Keywords:brachiopod, carbon and oxygen isotope, trace metal element concentrations
The carbon (δ13C) and oxygen (δ18O) isotope composition of Rhynchonelliform brachiopods (hereafter, called ‘brachiopods’) have been regarded as useful for paleoceanographic conditions throughout the Phanerozoic. However, recent studies have revealed that the isotopic composition and minor element concentrations in modern brachiopod shells are not only influenced by environmental changes in ambient seawater but also by biological effects such as the chemical composition of calcification fluid and the growth process (e.g., growth rates, metabolism). In order to improve our knowledge on the calcification mechanism of brachiopod shells and to make the isotopic composition and the chemical composition more reliable paleoenvironmental proxies, it is necessary to accumulate data on them from various modern brachiopod species. In this study, we measured δ13C and δ18O values and minor element concentrations of the primary (PL) and secondary (SL) shell layers of three (one male and two female) specimens of Pictothyris picta collected at a water depth of ~61 m off Oki Island. We performed a high-resolution micrometer-scale sampling along the maximum growth axis, corresponding to time resolution of 3 days to 8 months. Samples were also collected from the innermost shell surface. We examined whether there are differences in isotopic composition and minor element concentrations between male and female specimens. The δ13C and δ18O values of calcite precipitated in equilibrium with surrounding seawater (δ13CEC and δ18OEC) were calculated using oceanographic data (e.g., temperature, salinity) and isotopic composition of dissolved inorganic carbon (δ13CDIC) and seawater (δ18OSW) at the brachiopod growth site to compare with the shell δ13C and δ18O values.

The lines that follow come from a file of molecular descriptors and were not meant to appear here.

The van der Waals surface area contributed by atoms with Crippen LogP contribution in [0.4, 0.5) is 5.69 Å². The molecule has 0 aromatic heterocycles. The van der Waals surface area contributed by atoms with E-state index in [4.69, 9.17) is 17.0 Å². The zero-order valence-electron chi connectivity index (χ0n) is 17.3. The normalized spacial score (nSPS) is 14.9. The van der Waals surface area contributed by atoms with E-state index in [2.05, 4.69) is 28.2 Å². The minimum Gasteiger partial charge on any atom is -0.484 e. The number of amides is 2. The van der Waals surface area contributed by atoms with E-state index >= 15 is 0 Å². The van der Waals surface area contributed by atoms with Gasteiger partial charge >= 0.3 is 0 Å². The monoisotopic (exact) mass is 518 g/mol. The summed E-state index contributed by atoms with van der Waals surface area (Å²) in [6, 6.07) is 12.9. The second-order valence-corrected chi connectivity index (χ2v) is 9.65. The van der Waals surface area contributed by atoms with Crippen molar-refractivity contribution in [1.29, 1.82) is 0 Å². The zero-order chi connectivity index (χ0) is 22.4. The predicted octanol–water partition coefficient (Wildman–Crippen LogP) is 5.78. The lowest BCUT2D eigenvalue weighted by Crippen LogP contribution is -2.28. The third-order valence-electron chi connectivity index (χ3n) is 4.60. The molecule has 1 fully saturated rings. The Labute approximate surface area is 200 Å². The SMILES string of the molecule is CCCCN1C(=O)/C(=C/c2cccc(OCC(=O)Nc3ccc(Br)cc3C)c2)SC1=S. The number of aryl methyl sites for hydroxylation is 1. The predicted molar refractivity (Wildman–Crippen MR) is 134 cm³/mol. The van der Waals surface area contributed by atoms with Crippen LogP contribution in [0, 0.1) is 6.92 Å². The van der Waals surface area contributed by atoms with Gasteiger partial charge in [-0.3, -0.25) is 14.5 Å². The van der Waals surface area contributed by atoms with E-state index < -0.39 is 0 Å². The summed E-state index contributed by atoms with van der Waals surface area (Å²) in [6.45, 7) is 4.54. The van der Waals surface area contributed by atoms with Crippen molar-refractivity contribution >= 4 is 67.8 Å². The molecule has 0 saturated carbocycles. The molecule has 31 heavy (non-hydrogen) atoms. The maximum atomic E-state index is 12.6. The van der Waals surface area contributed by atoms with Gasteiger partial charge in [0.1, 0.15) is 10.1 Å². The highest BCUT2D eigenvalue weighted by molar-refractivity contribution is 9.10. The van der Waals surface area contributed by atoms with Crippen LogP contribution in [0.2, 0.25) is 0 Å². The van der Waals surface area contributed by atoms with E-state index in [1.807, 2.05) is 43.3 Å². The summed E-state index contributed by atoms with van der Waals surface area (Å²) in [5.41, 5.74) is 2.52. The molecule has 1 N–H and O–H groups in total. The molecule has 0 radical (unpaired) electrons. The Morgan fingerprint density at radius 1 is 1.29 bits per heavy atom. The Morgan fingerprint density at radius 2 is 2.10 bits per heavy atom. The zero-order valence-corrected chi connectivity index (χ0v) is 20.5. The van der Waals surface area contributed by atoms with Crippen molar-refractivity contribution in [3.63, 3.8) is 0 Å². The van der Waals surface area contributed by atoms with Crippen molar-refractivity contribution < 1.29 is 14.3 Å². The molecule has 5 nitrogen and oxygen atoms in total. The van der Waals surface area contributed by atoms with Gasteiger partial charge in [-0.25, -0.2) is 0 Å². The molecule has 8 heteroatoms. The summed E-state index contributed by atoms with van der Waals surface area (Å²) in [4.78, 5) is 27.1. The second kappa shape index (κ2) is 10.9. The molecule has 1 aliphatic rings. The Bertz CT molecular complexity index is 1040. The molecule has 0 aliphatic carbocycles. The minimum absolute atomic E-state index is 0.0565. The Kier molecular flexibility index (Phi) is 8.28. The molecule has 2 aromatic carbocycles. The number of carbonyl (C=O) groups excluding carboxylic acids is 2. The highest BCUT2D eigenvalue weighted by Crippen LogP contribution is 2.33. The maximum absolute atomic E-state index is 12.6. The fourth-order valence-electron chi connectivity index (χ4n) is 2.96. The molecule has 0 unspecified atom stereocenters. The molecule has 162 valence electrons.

The δ18O values of three P. picta of the SL are mostly close to oxygen isotope equilibrium with ambient seawater. The δ13C values of the PL and SL show clear seasonal variations. There are no differences in shell δ13C and δ18O values between male and female specimens. Whereas, intraspecific (inter-specimen) differences in δ13C and δ18O values are not negligible. There is no significant correlation between Mg/Ca and δ18O values. Whereas Sr/Ca and δ13C values are negatively correlated.